Painful Decisions in Juvenile Court

I've been a judge for 15 years in Miami Dade's Juvenile Court. This is the most painful job I've ever had. I still lose sleep worrying I may have made the wrong decision. God, please give me the wisdom not to cause these children further harm.

I am a dependency judge in one of the most impoverished and beautiful cities in America. I'm a frontline observer of human misery. I take children away from parents who have hurt them. My job is to look a 7-year-old in the eye and explain why she can't go home as her tears cascade down her already mature face. She asks "Why? My mom is a good mom." The familiarity of home sometimes seems better than the unknown, especially for those children who think violence and neglect at home is normal.

I want to tell you about a recent day in court. In the morning, I presided over a trial. A 14-year-old girl was removed from her home after being sexually abused by her mother's boyfriend. She testified that the touching began when she was 8, almost immediately after he moved in with them. Mom did not believe her daughter. She and her boyfriend said the child was a liar. I had no trouble finding the opposite to be true.

The child had to testify in the courtroom in the presence of her mother and the man accused of sexually abusing her. She could only manage a few words at a time between her tears. Her mother and her mother's boyfriend sat side by side shaking their heads in pretend disbelief. Abused children so often believe the abuse was their own fault.

Onto the next case that afternoon...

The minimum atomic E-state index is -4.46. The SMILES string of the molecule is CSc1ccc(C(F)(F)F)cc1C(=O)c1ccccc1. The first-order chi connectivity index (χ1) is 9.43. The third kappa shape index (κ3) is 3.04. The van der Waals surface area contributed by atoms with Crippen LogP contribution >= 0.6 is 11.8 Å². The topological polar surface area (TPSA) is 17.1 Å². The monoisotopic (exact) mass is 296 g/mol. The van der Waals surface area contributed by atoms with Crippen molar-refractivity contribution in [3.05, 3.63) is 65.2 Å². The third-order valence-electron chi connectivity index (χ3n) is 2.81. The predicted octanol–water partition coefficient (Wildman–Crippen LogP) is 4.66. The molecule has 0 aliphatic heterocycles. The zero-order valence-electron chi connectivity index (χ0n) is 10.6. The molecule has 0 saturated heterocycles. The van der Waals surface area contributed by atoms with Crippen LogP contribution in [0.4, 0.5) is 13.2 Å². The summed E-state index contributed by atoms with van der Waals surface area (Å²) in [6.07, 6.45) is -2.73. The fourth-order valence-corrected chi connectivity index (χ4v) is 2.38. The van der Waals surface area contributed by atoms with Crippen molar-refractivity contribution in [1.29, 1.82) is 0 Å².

Jose was 8 years old. He had cerebral palsy. His mother is a chronic drug addict — her parental rights were been terminated years ago because she neglected him. Jose was given to his maternal grandmother, and the case was closed.

Years later, Jose's grandmother developed pancreatic cancer. She returned to her home country for affordable medical treatment. She had no one to leave Jose with, except his biological mother. After just a few days, his mother abandoned him in a parking lot.

Jose was brought to court by his caseworker. In the chaotic courtroom, he spotted his grandmother. They came toward each other and we witnessed a long embrace. It was a rare show of caring and bonding in dependency court. He repeated to her, "I love you, I love you."

That day, I didn't think I could return custody of Jose to his beloved grandmother who I thought could soon die leaving him alone again. So I decided to put him back in foster care.

Jacques came in later that afternoon. He's a 7-year-old Haitian boy who lived alone with his father. Jacques' mother lived in Haiti. Jacques' father died in his bed in their home, and for four consecutive days Jacques got up, dressed himself, went to school and came home. On the fifth morning, when he went to school, no one was there. It was a Saturday. He walked home and went next door and told the neighbor: "My daddy smells." Jacques went to a foster home while we searched for a relative to care for him.

I called the next case.

Cindy Lederman is a judge in Miami-Dade County's juvenile court.

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